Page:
Enderby Cliffs Tplaqin Trail


Enderby & Area
Distance: 6.5 km (one way)
Difficulty: More Difficult
Duration: 2+ Hours (one way)
Trail Access / Features
Walk / Hike Snow Shoeing

Trail Notes / Current Conditions:

Please stay on the marked trail! Help protect the ecosystem, respect the cultural importance of this site to local first nations, and take care of your own safety. Short-cut trails have been decomissioned intentionally by BC Parks to re-stabilize collapsing banks, redirect water run-off away from the trail, and rehabilitate native species of flora and fauna that make this area special. Please respect this work by enjoying the Enderby Cliffs hike from the marked Tplaqin trail only. Thank you!

Trail Description:

The Splatsin, BC Parks, and the Shuswap Trail Alliance have worked together to improve access to this iconic trail, reducing erosion issues and protecting an important Secwepemc First Nations sacred area. This trail offers views high above the town of Enderby with a unique perspective of the Shuswap and the North Okanagan. Hikers atop the cliffs can watch the soaring birds including Turkey Vultures and Eagles play on the updrafts created by the steep rock face and take a step back in time to the Tertiary age when the cliffs were formed.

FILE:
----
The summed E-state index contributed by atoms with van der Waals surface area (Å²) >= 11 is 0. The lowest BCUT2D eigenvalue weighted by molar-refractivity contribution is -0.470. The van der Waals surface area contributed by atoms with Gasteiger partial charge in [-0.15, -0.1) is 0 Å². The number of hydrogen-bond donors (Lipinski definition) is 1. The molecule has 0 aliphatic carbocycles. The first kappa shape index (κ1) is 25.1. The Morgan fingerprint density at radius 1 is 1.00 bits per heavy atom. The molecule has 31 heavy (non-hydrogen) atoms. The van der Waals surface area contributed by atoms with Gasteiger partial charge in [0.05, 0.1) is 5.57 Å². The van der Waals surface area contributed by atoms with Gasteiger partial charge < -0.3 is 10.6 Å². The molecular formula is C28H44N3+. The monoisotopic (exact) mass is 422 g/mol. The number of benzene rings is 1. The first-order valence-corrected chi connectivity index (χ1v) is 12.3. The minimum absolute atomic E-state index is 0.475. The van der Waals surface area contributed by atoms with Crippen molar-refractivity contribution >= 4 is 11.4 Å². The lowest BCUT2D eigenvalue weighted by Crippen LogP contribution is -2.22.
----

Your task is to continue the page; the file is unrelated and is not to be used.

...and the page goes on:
Please stay to the new trail to protect this sensitive ecosystem and avoid damaging erosion cutoffs. 

Additional Information: BC Parks 

New! Geo-Referenced PDF Map



Turn East in down town Enderby (follow signs to Mable Lake), cross the Shuswap River Bridge onto Mable Lake Road. Continue for 2 km down Mable Lake Road (across the river) and take a lefthand turn onto Brash Allen Road heading north. At 1.4 km Brash Allen road forks - stay right and continue down the unpaved road for 1.6 km until you reach the parking lot in the field southwest side of the road intersection. The trail starts at the road intersection and heads east up the gravel path to the base of the trail.

Access Map: Google Maps


Steep edges. Stay clear, and keep children well back. This is a narrow and exposed trail with sections of loose dirt and rock. Slippery when wet. Use at own risk.